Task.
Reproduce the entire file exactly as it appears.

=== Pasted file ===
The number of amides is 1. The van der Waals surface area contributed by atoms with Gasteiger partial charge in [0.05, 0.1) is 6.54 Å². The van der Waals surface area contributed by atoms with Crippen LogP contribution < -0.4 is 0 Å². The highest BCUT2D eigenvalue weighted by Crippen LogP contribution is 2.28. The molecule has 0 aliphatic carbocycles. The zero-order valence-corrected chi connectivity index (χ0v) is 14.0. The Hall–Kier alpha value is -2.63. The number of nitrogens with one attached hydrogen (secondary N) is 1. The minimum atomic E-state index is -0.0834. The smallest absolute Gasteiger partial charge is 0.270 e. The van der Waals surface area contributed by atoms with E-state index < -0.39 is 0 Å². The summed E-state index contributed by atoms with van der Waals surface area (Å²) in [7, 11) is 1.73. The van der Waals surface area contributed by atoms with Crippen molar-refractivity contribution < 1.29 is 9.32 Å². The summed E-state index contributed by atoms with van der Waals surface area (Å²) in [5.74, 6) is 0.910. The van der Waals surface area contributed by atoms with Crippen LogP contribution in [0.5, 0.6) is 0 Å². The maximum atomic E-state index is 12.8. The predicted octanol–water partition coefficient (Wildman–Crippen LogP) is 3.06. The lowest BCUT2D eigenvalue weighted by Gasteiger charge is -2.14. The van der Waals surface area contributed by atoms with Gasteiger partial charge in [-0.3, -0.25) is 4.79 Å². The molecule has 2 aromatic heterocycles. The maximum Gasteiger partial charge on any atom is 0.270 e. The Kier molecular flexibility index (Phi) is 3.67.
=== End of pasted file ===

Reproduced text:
The number of amides is 1. The van der Waals surface area contributed by atoms with Gasteiger partial charge in [0.05, 0.1) is 6.54 Å². The van der Waals surface area contributed by atoms with Crippen LogP contribution < -0.4 is 0 Å². The highest BCUT2D eigenvalue weighted by Crippen LogP contribution is 2.28. The molecule has 0 aliphatic carbocycles. The zero-order valence-corrected chi connectivity index (χ0v) is 14.0. The Hall–Kier alpha value is -2.63. The number of nitrogens with one attached hydrogen (secondary N) is 1. The minimum atomic E-state index is -0.0834. The smallest absolute Gasteiger partial charge is 0.270 e. The van der Waals surface area contributed by atoms with E-state index < -0.39 is 0 Å². The summed E-state index contributed by atoms with van der Waals surface area (Å²) in [7, 11) is 1.73. The van der Waals surface area contributed by atoms with Crippen molar-refractivity contribution < 1.29 is 9.32 Å². The summed E-state index contributed by atoms with van der Waals surface area (Å²) in [5.74, 6) is 0.910. The van der Waals surface area contributed by atoms with Crippen LogP contribution in [0.5, 0.6) is 0 Å². The maximum atomic E-state index is 12.8. The predicted octanol–water partition coefficient (Wildman–Crippen LogP) is 3.06. The lowest BCUT2D eigenvalue weighted by Gasteiger charge is -2.14. The van der Waals surface area contributed by atoms with Gasteiger partial charge in [-0.3, -0.25) is 4.79 Å². The molecule has 2 aromatic heterocycles. The maximum Gasteiger partial charge on any atom is 0.270 e. The Kier molecular flexibility index (Phi) is 3.67.